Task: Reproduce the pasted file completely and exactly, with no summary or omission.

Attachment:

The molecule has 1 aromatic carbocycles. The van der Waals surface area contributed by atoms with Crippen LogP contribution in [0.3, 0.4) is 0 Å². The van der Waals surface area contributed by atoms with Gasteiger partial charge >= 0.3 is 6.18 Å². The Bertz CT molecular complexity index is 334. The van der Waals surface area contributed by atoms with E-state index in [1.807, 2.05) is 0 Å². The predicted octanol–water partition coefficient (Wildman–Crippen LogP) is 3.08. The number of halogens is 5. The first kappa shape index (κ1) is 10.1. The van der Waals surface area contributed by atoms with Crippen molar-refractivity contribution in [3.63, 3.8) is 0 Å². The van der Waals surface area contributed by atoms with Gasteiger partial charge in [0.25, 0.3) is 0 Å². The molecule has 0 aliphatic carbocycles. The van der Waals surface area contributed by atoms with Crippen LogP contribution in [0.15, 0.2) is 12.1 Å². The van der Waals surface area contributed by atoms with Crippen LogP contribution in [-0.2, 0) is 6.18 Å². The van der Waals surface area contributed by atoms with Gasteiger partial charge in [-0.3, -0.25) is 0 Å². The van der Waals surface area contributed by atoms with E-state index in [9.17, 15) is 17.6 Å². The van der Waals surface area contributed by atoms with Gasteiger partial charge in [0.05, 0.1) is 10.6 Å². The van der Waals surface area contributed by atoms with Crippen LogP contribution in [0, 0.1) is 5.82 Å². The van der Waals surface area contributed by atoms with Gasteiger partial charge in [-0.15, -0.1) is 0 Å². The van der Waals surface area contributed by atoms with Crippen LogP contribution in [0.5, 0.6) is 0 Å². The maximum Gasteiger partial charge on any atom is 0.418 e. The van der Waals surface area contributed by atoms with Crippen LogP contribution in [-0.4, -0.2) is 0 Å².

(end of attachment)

The molecule has 1 aromatic carbocycles. The van der Waals surface area contributed by atoms with Crippen LogP contribution in [0.3, 0.4) is 0 Å². The van der Waals surface area contributed by atoms with Gasteiger partial charge >= 0.3 is 6.18 Å². The Bertz CT molecular complexity index is 334. The van der Waals surface area contributed by atoms with E-state index in [1.807, 2.05) is 0 Å². The predicted octanol–water partition coefficient (Wildman–Crippen LogP) is 3.08. The number of halogens is 5. The first kappa shape index (κ1) is 10.1. The van der Waals surface area contributed by atoms with Crippen molar-refractivity contribution in [3.63, 3.8) is 0 Å². The van der Waals surface area contributed by atoms with Gasteiger partial charge in [0.25, 0.3) is 0 Å². The molecule has 0 aliphatic carbocycles. The van der Waals surface area contributed by atoms with Crippen LogP contribution in [0.15, 0.2) is 12.1 Å². The van der Waals surface area contributed by atoms with Crippen LogP contribution in [-0.2, 0) is 6.18 Å². The van der Waals surface area contributed by atoms with Gasteiger partial charge in [-0.3, -0.25) is 0 Å². The van der Waals surface area contributed by atoms with E-state index in [9.17, 15) is 17.6 Å². The van der Waals surface area contributed by atoms with Gasteiger partial charge in [0.05, 0.1) is 10.6 Å². The van der Waals surface area contributed by atoms with Crippen LogP contribution in [0, 0.1) is 5.82 Å². The van der Waals surface area contributed by atoms with Gasteiger partial charge in [-0.15, -0.1) is 0 Å². The van der Waals surface area contributed by atoms with Crippen LogP contribution in [0.5, 0.6) is 0 Å². The maximum Gasteiger partial charge on any atom is 0.418 e. The van der Waals surface area contributed by atoms with Crippen LogP contribution in [-0.4, -0.2) is 0 Å².